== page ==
UAV Turbines to Deliver Pre-Production Units of 50HP Gas Turbine Engine System

By Mike Ball / 01 May 2016
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UAV Turbines Engine-in-BoxUAV Turbines, Inc. (UAVT), a developer of gas turbine technology for Unmanned Aerial Vehicles (UAVs), has announced that plans to deliver the first pre-production units of its UTP 50hp Recuperated Engine are on schedule for end-of-year 2016 or early 2017.

Fred Frigerio , Senior Vice-President commented: “A year ago we announced that UAVT would build a number of UTP50R turbine engines for integration with airframes from major producers of UAVs. Manufacturing these small, high performance engines calls for special techniques that were a critical part of our development work. We’re pleased that the production of a number of identical engines is proceeding according to plan.”

Peter Bale , Senior Industry Advisor further commented, “The UTP50R is just one member of the UAVT family of mini-turbine engines. UAVT has prototyped engines ranging from 5hp to 150hp for numerous applications including auxiliary power for large vehicles, but the Company’s primary emphasis has been on extremely high reliability engines with features important for Group 3 and Group 4 UAVs. All engines in the UAVT family are closely similar, simple to operate, and use almost any available fuel, typically JP-8, rather than avgas. In addition, maintenance for a fleet of aircraft equipped with different engines in the UAVT family is relatively easy,” Bale added. “If you’ve worked with one of them, you’ve essentially worked with all.”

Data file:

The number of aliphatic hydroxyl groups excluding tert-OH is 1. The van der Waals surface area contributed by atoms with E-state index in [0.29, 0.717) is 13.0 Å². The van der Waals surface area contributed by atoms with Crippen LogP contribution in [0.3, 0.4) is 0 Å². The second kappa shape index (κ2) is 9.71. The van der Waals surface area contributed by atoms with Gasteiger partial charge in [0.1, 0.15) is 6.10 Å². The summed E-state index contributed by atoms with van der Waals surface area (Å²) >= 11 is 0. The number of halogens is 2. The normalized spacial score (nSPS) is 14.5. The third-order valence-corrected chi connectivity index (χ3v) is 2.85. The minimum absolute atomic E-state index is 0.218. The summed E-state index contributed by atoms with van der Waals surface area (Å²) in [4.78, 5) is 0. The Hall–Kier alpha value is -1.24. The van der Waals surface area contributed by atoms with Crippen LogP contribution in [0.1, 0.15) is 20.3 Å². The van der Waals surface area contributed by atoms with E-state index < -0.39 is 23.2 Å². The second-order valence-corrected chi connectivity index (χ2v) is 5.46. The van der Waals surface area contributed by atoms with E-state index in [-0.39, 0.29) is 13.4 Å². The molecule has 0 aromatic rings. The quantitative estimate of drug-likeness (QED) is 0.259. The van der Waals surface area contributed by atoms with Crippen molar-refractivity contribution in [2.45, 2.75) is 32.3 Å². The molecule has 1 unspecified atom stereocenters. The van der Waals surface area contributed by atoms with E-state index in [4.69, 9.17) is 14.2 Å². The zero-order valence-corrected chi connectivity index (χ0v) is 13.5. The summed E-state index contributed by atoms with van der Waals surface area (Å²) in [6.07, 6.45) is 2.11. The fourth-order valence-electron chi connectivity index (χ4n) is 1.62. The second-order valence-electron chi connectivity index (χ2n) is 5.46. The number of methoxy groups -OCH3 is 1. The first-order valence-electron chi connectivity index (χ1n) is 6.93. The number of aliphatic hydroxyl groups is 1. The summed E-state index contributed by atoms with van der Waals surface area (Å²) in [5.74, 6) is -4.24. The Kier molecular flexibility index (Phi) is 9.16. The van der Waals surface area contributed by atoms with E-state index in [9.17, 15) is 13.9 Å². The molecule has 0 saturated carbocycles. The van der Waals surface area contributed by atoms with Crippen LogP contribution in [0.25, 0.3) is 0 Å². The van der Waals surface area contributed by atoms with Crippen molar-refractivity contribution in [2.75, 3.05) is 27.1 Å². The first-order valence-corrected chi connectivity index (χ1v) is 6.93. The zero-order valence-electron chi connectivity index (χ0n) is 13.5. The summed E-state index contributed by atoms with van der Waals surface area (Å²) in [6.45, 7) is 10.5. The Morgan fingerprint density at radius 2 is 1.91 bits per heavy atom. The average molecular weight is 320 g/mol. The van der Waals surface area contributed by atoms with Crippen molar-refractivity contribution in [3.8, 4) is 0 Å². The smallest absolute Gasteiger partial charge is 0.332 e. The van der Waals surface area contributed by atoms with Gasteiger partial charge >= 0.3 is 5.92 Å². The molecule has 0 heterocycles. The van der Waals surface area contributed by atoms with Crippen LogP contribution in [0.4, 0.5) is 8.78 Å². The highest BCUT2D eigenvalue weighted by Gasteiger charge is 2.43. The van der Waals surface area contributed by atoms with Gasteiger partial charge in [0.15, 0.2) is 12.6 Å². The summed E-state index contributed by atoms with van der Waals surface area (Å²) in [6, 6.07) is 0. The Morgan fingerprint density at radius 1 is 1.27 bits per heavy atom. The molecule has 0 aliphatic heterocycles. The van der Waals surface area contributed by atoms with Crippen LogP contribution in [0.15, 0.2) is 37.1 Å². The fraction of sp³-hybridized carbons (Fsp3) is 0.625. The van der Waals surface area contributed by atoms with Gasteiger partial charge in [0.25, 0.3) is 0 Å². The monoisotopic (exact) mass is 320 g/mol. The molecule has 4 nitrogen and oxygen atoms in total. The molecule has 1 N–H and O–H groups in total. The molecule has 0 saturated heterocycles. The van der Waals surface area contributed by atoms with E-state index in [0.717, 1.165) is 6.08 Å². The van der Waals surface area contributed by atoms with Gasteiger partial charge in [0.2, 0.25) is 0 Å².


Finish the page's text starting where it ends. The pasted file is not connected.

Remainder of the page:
Frigerio added, “An important feature of all of UAVT’s engines is that they start with the touch of a button, and the following steps are choreographed by the electronic brain of the control system, guided by input from sensors. The Engine-in-A-Box demonstrates these capabilities well.”

UAVT will be featuring its Engine-In-Box (EIB) at the AUVSI XPONENTIAL trade show in New Orleans. The EIB includes an operating 10hp engine, filters, a 3kW generator, control system, display, and gas tank in an enclosed unit, roughly the size of a mini-refrigerator.

Posted by Mike Ball Mike Ball is our resident technical editor here at Unmanned Systems Technology. Combining his passion for teaching, advanced engineering and all things unmanned, Mike keeps a watchful eye over everything related to the unmanned technical sector. With over 10 years’ experience in the unmanned field and a degree in engineering, Mike’s been heading up our technical team here for the last 8 years. Connect & Contact